In this paper the authors employed a new rather unorthodox approach, and unusual parameterization entirely different from that existing in the literature, to obtain their results. In their abstract, the authors claim to have obtained the performance prediction, i.e., the efficiency and effectiveness, of wet fins, for tapered longitudinal, spines and radial fins. Their lengthy explanation for the obvious differences between wet and dry fins is unnecessary. They further assert to have derived a generalized criterion (what is the meaning of generalized?) for the optimization of the three types of fins they analyze. The authors describe the fins as tapered, shown in their Fig. 1, however the expressions of their profiles such as $y∕yb=f(X,λ)$ is missing. Also, their keywords refer to dehumidification and heat exchanger that are not used in the manuscript. Moreover, what is conspicuously missing in this paper is the exact description of the mathematical problem they solve. The authors abruptly start with a differential (Eq. (1)), without any boundary conditions, or any other comments such symmetry, etc. In fact this paper lacks the mathematical perspicuousness and rigor required in any such endeavor.

## Nomenclature

We begin with the authors’ Nomenclature because it contains several errors, thus making the reading of this manuscript extremely difficult. The Nomenclature is a mirror of the symbols found in the text, which is used to explain their meanings to the reader who frequently needs to consult it.

(i) The authors assume the following linear temperature variation of the specific humidity:
$ω=b1+b2T$
1
Considering the values of $ω$ to be specified at the temperatures $Tt$ and $Tb$, we obtain the following values for of the above constants:
$b2=(ωt−ωb)∕(Tt−Tb),b1=ωb−b2×Tb$
2
The authors’ expression for $b1$ is incorrect and unless this is a typographical error, this mistake is propagated in their results, although the incautious reader may tempted to ask, are both temperatures, $Tb$ and $Tt$, that are used in Eq. 2 of this Discussion specified?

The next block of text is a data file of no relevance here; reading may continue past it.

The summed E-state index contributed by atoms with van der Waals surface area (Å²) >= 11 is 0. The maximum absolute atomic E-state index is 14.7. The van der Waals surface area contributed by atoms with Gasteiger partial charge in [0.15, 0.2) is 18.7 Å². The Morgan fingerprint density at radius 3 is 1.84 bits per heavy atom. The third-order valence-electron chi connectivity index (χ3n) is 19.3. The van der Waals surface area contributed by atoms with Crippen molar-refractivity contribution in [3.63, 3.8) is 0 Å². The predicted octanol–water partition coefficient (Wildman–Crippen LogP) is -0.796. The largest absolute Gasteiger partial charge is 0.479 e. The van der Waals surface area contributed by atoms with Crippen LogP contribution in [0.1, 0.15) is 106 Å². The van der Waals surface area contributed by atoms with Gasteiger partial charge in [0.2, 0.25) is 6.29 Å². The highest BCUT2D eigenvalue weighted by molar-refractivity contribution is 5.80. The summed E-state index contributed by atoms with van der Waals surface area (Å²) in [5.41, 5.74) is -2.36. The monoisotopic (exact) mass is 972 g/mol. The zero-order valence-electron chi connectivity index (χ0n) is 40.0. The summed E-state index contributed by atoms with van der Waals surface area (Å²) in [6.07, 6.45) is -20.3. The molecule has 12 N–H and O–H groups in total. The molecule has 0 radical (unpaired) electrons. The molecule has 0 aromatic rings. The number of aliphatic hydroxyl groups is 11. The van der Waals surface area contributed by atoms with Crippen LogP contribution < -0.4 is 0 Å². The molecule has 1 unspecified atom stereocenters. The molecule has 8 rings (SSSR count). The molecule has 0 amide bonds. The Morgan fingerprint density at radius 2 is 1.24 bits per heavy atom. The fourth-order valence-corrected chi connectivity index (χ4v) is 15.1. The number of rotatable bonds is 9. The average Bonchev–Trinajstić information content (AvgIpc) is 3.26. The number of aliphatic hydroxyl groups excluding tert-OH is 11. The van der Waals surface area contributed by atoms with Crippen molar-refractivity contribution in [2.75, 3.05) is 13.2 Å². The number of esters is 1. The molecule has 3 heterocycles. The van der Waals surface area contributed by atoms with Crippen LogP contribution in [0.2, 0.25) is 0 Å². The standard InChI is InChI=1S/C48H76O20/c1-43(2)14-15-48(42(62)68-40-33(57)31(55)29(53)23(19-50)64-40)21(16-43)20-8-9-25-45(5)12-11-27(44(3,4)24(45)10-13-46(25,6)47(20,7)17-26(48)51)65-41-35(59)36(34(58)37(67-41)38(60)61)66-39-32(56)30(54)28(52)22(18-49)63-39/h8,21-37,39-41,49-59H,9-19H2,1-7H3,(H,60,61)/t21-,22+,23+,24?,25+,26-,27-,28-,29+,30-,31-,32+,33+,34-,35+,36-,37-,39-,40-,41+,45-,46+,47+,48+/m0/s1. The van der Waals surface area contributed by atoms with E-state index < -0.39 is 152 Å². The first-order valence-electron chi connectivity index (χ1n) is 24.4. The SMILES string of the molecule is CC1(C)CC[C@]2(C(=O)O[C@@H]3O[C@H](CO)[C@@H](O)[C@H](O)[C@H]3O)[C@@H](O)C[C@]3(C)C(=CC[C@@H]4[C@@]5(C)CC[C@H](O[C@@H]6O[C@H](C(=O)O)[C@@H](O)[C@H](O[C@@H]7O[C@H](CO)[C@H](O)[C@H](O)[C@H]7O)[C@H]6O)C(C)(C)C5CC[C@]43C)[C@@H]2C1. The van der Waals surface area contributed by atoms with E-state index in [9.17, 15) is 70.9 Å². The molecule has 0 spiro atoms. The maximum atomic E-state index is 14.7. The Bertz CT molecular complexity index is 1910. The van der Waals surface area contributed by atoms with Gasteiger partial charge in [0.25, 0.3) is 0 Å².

(ii) I think $Bit=htyb∕k$ should have been $Bit=htyt∕k$, although $ht$ is never defined.

(iii) The authors assert “$f$, $g$ to be functions defined by Eq. (18) and Eq. (19) respectively.” However, Eq. (18) defines the dimensionless volume $U$, whereas $f(Bi,ψ)$ is defined by Eq. (19), and $g(Bi,ψ)$ by Eq. (20).

(iv) The symbol $hm$, which appears in the last term on the left-side of the authors’ Eq. (1), has never been defined. Also, the dimensions of $q$, the actual heat transfer rate, for longitudinal fins should be expressed in watts per meter.

(v) The correct definition of $qe$ is: “the heat transfer from the base of the fin, with the same heat transfer coefficient in its absence.” The assumption for the ideal heat dissipation $qi$ is: “the entire fin is maintained at the base temperature.”

(vi) $Q$ is defined by Eq. (11) not Eq. (10), $Qe$ by Eq. (16) not Eq. (15), $Qi$ by Eq. (14) not Eq. (13), and $U$ by Eq. (18) not Eq. (17).

(vii) The parameter $Z0$ is recognized as the one which used by Gardner (1) to plot his efficiency graphs and is expressed as the product of the aspect number $L∕yb$ and the $Bi$. The quotient $L∕yb$ is always referred in the literature as aspect number, however, the authors’ $ψ$ is the reciprocal, but still defined as the aspect number. As shown in Refs. 2,3 the authors’ parameters $Z02=Bi∕ψ2$ and Bi have physical significances.

(viii) Normally, the solutions should be able to handle any values of the parameter $0⩽λ⩽1$, hence the parameters $Z1$, $Z2$, and $α$ that, are divided by $(1‐λ)$, cannot be used unless they are redefined.

(ix) The authors created a huge aggregate of dimensionless parameters, whereas only a few appearing in their results. The principal parameters that are used by the authors in their result are: $Z0$, Bi, and $λ$; however, the temperature is independent of Bi.

## Formulation of Mathematical Model